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Here you will find information, musings, and pictures about zoos, the natural world, and writing. Welcome to the erratic thoughts of a zoo mystery author! See ZooMysteries.com for more photos and information about my books. Click here for cool sites about elephants and conservation organizations.

Monday, August 16, 2010

MS Word for Authors: We're stylin' now

Monday Blog for Fiction Writers #3

MS Word, in its ceaseless efforts to be helpful, offers a variety of "styles," each with a name. Styles are handy and worth getting to know. It takes a little trouble to understand them, but they can save you a lot of effort forevermore (or until you move to a new computer). Adjusting Normal style to suit your needs saves work every time you start a new document. Applying the style named Heading 1 to your chapter titles opens up many useful features.

Hang in with me, experiment a little with these two styles, and see if the effort pays off.

A "style" in Word is a bundle of formatting applied to a paragraph. We will keep this simple by discussing only Normal style and Heading 1 style. (Note: Heading 1 style and Header style are totally distinct.)

"Style" applies to a paragraph. It's a paragraph if it ends in a paragraph mark, even if it's only one word or a period or nothing but a hard return. And now would be a good time to turn on Show/Hide so you can see those hard returns/paragraph marks. You create one every time you hit the Enter key. Those little puppies carry a lot of information and it's best to know where they are and what they are up to.

First, Normal style. This is the default, what you get unless you choose something else. Word tells you which style applies to the paragraph your cursor is in. Open a new document and look at the top tool bars until you find the word Normal. Remember where that box, the style indicator, is. "Normal style" determines the font, font size, and line spacing, among other things, of each new document. The tool bar shows you some of the style's characteristics--the font, size, etc.--but not all of them.

If you are tired of fixing the font and indent and line spacing for every new document, I have good news for you. Change Normal style and every new document will start out the way you want it. Usually authors want double spacing, Times New Roman, 12 point, indent the first line. All that information can be adjusted in Normal style. Here's how.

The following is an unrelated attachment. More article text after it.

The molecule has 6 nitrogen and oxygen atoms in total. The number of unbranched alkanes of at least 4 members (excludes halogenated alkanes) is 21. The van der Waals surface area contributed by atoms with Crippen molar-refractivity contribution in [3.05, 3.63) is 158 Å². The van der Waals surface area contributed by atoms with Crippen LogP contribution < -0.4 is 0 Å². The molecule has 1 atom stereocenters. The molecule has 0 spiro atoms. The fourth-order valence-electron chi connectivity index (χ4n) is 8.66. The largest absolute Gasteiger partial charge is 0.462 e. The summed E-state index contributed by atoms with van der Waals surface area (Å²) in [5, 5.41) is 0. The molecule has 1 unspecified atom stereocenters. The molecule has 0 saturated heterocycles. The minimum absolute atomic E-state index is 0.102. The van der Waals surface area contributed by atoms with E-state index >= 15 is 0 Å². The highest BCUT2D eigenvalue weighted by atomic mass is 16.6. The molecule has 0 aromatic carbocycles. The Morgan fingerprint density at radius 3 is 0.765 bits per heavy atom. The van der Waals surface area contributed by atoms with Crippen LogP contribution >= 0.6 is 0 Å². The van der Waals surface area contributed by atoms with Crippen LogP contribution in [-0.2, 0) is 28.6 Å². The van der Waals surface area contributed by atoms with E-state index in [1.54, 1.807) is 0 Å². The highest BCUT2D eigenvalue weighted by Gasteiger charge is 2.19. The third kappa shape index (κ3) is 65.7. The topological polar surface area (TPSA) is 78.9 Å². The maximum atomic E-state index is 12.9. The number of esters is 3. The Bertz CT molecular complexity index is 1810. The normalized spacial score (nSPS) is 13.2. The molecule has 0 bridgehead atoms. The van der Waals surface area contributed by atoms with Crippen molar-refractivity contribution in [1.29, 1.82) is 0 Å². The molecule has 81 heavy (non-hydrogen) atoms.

Word 2003 for XP: Go to Format/Styles and select Formatting. This opens up a side panel. Click on Normal. Pull down the little menu. Select Modify. Either make changes there or click on Format in the lower left corner. To make the changes "stick" for all new documents, find the Add to template box and click it before clicking OK. Do not click Automatically update. This is devil-spawn that will drive you to an early grave.

Word 2007 for Vista: Right-click on Normal and select Modify. Proceed as for Word 2003.

Word 2004 for Mac: Select Format/Style and click the Modify button. Proceed as for Word 2003.

Explore the options. It's not that hard to set up what you want. Save it and open a new document. Is it all good? If you hit problems, try again and/or add a comment below and tell me the problem.

Now for Heading 1. Apply it to every chapter title (but not the novel title). Click on "Chapter 1," then go to the box that says Normal and instead select Heading 1. That's all there is to it. If you don't like looks of Heading 1, change it the same way you changed Normal style.

Having your chapter titles in Heading 1 style opens up a lot of possibilities. For openers, find Document View and turn it on. Now you can jump around in your document at will. Document View is in the View menu. On the Mac, it's called Navigation Pane. I love Document View and I bet you will, too.

Next time: More on chapter titles.


I wasn't born yesterday. I backed up my files.

7 comments:

Evan Lewis said...

That "style" box has been giving me fits of late, switching willy-nilly between Normal and Heading 1. But I'll be brave. I'll try applying your methods. Be ready for whining if they fail.

Ann Littlewood said...

Hummm.... Sounds like the hijinks of new software. Be sure you have Show turned on.

T. Lee Harris said...

I've been formatting for Smashwords and Amazon's DTP lately. The Style settings are a curse in blessing clothing. lol It really helped finding out how to get in and turn off a lot of the more annoying features. I was amazed how much better styles worked when I refused to let Word automatically apply as I typed.

Eloise Hill said...

Ann, I've heard the term "hard return" used before and I don't understand what it means—as opposed to any other kind of return. I suspect, however, that it has something to do with the willy-nilly formatting I sometimes see on Kindle?

Eloise Hill said...

Ann, could you define hard returns?
Thanks.

Ann Littlewood said...

Yes indeed. You create a hard return every time you hit the Enter key. When you do so, you are creating "a paragraph" in Word terminology, even if there is no text. If Show is turned on, you will see a backwards P. If Show is turned off, you will see only more space, your blinking cursor traveling down the page a bit every time you press Enter. Strings of hard returns, perhaps to force a page break, cause grief, especially if Show is turned off and you can't see them.

Ann Littlewood said...

Lee, I'll have more on styles later. I'm hearing from ebook creaters and publishers that consistent use of a few styles works best for them. I haven't seen Word automatically apply styles except for Normal. Are you referring to bullet and number lists? Send me an email if you wish. (It's on my website.)

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